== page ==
Rodeo events and performers are roughly divided into two lots: ropers and riders. Ropers perform in the calf-roping and steer-wrestling events; for instance, and riders are competing in the saddle bronco and bareback events. Obviously, a cowboy who must throw a calf weighing 200 pounds or more has to have a bit of muscle and the cowboy who wrestles a half-ton of horned steer to the ground has to have plenty of muscle. The ropers, therefore, are big men, muscular and sometimes even downright fat, like weight lifters. Riders are more like jockeys, slender and quick and beautifully coordinated.

Unlike most steer wrestlers, Bill was not a giant. He stood only six feet tall and never weighed more than 175 pounds, but it was all leatherhard muscle. Possessed of a fiery temper, Bill was respected as the toughest brawler on the circuit. A story began the rounds of the rodeo circuit that Casey Tibbs, driving Bill to the Cheyenne rodeo, stopped sixty miles out on the range and asked Bill to check a tire. According to the story, for a prank, Casey drove off, leaving Bill to hitchhike into town. Those who knew Bill best say the story couldn't be true because Casey Tibbs is still alive.

Except for his admitted physical strength packed into a compact package, Bill did not have natural rodeo talents like the dazzling timing of Phil Lyne. He was only an average athlete. What he had was a savage will to win that drove him like a demon.

George Williams, the rodeo specialist at the Cowboy Hall of Fame, tells a story typical of Linderman's hard drive. During the uranium prospecting boom, Linderman went into the Arizona wilderness with four other rodeo cowboys to try their luck at finding a fortune. He agreed to stay at the campsite cutting firewood while the others struck out to the four points of the compass. When the prospectors returned at the end of the day, Linderman had a mountainous stack of beautifully split and sized wood, enough firewood to last them through ten hard winters - and was still splitting steadily on, determined that he would set the all-time record for stacking firewood.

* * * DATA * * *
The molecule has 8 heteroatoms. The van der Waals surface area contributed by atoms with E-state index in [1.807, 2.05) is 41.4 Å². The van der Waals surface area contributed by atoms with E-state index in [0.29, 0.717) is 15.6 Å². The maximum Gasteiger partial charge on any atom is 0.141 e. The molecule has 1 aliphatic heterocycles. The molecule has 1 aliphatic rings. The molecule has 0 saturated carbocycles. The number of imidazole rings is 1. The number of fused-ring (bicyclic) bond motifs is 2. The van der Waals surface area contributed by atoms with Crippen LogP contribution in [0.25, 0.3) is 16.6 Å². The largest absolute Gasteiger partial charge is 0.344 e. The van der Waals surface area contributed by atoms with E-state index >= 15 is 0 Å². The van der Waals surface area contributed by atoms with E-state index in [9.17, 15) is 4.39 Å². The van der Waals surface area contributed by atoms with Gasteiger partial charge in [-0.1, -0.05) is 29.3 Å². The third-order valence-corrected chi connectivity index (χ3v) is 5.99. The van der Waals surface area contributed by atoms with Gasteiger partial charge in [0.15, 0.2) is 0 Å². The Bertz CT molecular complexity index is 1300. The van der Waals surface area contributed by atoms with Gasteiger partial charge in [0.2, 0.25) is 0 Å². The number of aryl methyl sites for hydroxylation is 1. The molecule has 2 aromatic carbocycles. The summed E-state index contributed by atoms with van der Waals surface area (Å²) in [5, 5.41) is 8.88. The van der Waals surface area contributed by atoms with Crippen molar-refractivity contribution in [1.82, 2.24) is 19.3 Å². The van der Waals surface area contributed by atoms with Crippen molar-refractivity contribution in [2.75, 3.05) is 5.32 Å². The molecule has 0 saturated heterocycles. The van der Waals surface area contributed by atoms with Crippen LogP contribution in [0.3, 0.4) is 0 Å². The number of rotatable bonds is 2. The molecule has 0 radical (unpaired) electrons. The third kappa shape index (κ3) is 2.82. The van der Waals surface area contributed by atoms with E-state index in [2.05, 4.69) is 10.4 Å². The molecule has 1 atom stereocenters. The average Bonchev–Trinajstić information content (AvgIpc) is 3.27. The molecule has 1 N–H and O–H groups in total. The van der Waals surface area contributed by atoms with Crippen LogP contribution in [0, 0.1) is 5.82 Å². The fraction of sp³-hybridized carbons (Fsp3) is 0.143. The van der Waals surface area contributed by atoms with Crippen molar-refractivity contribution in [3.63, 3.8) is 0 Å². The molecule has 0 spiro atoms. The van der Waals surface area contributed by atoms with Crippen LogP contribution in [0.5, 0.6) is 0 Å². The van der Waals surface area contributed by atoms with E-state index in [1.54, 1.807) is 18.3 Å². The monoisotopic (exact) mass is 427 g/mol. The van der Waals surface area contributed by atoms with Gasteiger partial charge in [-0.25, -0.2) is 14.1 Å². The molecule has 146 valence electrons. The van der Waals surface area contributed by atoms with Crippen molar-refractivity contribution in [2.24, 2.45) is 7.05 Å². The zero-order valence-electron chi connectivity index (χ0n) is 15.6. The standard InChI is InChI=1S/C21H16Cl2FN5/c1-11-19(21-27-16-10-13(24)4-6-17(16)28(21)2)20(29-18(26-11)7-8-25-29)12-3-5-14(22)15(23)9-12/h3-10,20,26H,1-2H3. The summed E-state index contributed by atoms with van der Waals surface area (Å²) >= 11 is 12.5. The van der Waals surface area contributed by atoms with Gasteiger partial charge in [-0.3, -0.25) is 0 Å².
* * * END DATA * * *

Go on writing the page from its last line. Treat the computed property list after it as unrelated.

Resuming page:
Long after rodeo had become big-time show business, drawing large crowds all over the country and pouring money into box offices, the performers themselves were miserably paid, often cheated out of their small prize money, forced to live in ratty little hotels - in general, treated like hangers-on rather than the very heart and soul of the business. Rodeo performers to this day prefer competing for prize money, refusing the idea of accepting salaries or in any other way losing their independence. But they naturally want their share of the box office take to be somewhere near fair. And they don't like being cheated out of their winnings any more than anybody else. So they organized, and the sport today is policed by the Rodeo Cowboys Association, with its headquarters in Denver. Business practices are regulated and rodeo conduct supervised by the association officers, themselves all rodeo performers.

Bill Linderman was one of the founders of the association. He was so highly respected that for six years he was elected president. On November 11, 1965, he was flying to Spokane, Washington, for a meeting about rodeo business. His jet crashed at Salt Lake City, Utah, and he died in the flames. The King, as he was affectionately known in the cowboy world, had literally given his life for rodeo.

The Ford Center in Oklahoma City and the Lazy E Arena in Guthrie are stops for the Built Ford Tough Series and Bullnanza, both Professional Bull Riders events. The International Professional Rodeo Association holds solo or dual events with the American Professional Rodeo Association, Southern Rodeo Association, and the American Cowboys Rodeo Association in: Lawton, Oklahoma City, Tulsa, Locust Grove, Owasso, Stilwell, Pryor, Colcord, Catoosa, Tahlequah, Miami, Pauls Valley, Hinton, Wynnewood, Stratford, and Stigler.

Bern Keating. Famous American Cowboys . The Cowboy as Rodeo Star. Rand McNally & Company, New York, 1977.